It’s Timeless Tuesday here at PWAS so I wanted to share with you one of our most timeless Christmas traditions, my daughter’s advent calendar.
My daughter, Ashley, is my parents’ youngest grandchild. She is seventeen years younger than the oldest grandchild. Around each grandchild’s third Christmas, my mom made them an advent calendar.
Mom lovingly sewed each calendar using the same pattern, yet made each one unique. Some of the pockets have numbers on them and some have bows. The Christmas trees on some have trunks and others do not. Some have cloth borders and some are entirely felt. Finally, Mom added a hand-written label on the back of each one that had a special message of love to that child.
Once the calendar was sewn, Mom went to the store and found little Christmas do-dads that would fit inside the tiny pockets. She stuck a strip of Velcro on the back of each item so it could stick to the felt Christmas tree.
On December 1, the child takes the ornament from the first pocket and sticks it on the tree. The last ornament to be pulled from the last pocket is the one that goes on top of the tree. For some it’s a star, for others it’s an angel.
All three of my children and all their cousins have enjoyed their advent calendars through the years. As they’ve grown up and moved away, their calendars have gone with them. Some share them with their spouses and their own children now. It’s a reminder of home, family, and a grandma who loves them.
Does your family have an advent calendar? Share about it in the comments.
Every Sunday, the Weekend Writing Warriors share 8-10-sentence snippets from their works-in-progress on their blogs for others to read and comment on. Join the fun! Click on the link to see the full list.
Hillary’s dad, packing for his honeymoon with his new wife, just asked Hillary if she knows where the flashlight is. (She’s stashed it in the woods, where she plans to camp while her parents are away, because she ‘s entrusted with protecting a unicorn against hunters. Of course, her dad knows nothing about this.)
“Isn’t it in the tool drawer in the kitchen?”
“No, can you find it for me?”
Hillary knew exactly where it was—safely tied up in her pillowcase in the maple tree by the clearing in the woods. “Do you really need a flashlight for your trip?”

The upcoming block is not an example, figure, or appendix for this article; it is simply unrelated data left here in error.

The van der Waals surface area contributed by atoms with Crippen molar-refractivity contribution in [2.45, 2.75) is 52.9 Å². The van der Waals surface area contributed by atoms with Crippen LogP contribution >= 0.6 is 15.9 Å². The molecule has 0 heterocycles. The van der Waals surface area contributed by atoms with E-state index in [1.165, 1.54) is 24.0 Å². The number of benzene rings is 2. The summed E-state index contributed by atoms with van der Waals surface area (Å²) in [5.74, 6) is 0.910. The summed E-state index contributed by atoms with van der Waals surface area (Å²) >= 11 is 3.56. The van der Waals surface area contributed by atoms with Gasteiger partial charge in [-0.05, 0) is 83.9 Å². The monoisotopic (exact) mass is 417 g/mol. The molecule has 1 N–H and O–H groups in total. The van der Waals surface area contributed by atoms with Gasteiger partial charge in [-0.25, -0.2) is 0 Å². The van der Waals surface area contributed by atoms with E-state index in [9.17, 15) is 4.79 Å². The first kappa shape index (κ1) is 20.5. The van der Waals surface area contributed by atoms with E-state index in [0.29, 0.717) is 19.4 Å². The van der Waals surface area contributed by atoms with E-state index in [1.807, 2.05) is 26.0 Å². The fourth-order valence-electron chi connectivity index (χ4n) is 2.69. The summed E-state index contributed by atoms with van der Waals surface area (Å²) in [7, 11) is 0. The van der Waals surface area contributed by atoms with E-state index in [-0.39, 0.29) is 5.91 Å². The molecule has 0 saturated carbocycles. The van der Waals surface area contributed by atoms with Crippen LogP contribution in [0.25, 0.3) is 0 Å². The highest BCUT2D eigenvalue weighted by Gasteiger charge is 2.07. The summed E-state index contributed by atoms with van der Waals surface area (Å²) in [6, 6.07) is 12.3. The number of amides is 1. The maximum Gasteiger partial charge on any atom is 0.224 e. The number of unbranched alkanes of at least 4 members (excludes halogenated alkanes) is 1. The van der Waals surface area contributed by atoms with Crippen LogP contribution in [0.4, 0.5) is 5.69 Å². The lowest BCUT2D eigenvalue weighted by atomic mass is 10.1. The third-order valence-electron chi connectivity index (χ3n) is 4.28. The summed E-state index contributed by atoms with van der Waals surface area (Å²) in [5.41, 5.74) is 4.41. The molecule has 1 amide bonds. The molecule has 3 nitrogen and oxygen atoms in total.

“I’d like to have it in the car, just in case.”
“I’ll see if I can find it.” She went downstairs and fumbled loudly in the tool drawer for show. “I’ll go look in the garage,” she called. The screen door slammed behind her. She had no intention of confessing that she’d taken the flashlight, because then she’d have to explain why.
I know it’s short (the limit is ten sentences), but what do you think of this small excerpt from Chapter 17? Any suggestions on how I can make it better? Please comment below.
While I was working on Shaker Design, I began thinking about other kinds of shakers, and vintage salt and pepper shakers in particular. They’re such sought-after collectibles, and many are quite inexpensive. Time for another Etsy binge.
Since salt and pepper shakers generally come in pairs, one common theme is couples (click on the descriptive links below the images for purchasing information):
Here are some elegant shakers:
And some from the animal kingdom:
And some final couples, some of them rather creepy. (You can click on the smaller images to enlarge them.)
Looking at Mr. and Mrs. Santa and the chickens took me back to my childhood during the 50s and 60s. The old fisherman reminded me of the 70s, and the geese reminded me of an 80s decorating trend.
My favorites, though, are the kissing couple and the Scotties.
What about you? Which are your favorites? Do you collect shakers? Share in the comments below.